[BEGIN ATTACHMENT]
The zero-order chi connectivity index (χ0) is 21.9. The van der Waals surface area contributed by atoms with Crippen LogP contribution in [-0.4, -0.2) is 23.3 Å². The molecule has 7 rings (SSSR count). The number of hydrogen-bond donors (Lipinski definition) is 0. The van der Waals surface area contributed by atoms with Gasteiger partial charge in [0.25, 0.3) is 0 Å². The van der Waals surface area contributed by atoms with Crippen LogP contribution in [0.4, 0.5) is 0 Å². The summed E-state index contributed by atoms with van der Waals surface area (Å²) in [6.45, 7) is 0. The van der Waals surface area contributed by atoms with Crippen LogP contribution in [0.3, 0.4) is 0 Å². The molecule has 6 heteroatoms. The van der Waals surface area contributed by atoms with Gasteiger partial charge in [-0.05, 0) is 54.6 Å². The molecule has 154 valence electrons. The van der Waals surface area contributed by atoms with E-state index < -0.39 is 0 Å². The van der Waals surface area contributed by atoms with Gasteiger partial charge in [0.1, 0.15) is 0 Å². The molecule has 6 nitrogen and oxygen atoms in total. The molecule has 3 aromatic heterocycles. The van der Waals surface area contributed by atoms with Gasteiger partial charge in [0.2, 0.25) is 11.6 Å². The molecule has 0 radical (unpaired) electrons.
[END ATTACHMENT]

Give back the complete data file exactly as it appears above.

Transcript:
The zero-order chi connectivity index (χ0) is 21.9. The van der Waals surface area contributed by atoms with Crippen LogP contribution in [-0.4, -0.2) is 23.3 Å². The molecule has 7 rings (SSSR count). The number of hydrogen-bond donors (Lipinski definition) is 0. The van der Waals surface area contributed by atoms with Gasteiger partial charge in [0.25, 0.3) is 0 Å². The van der Waals surface area contributed by atoms with Crippen LogP contribution in [0.4, 0.5) is 0 Å². The summed E-state index contributed by atoms with van der Waals surface area (Å²) in [6.45, 7) is 0. The van der Waals surface area contributed by atoms with Crippen LogP contribution in [0.3, 0.4) is 0 Å². The molecule has 6 heteroatoms. The van der Waals surface area contributed by atoms with Gasteiger partial charge in [-0.05, 0) is 54.6 Å². The molecule has 154 valence electrons. The van der Waals surface area contributed by atoms with E-state index < -0.39 is 0 Å². The van der Waals surface area contributed by atoms with Gasteiger partial charge in [0.1, 0.15) is 0 Å². The molecule has 6 nitrogen and oxygen atoms in total. The molecule has 3 aromatic heterocycles. The van der Waals surface area contributed by atoms with Gasteiger partial charge in [0.2, 0.25) is 11.6 Å². The molecule has 0 radical (unpaired) electrons.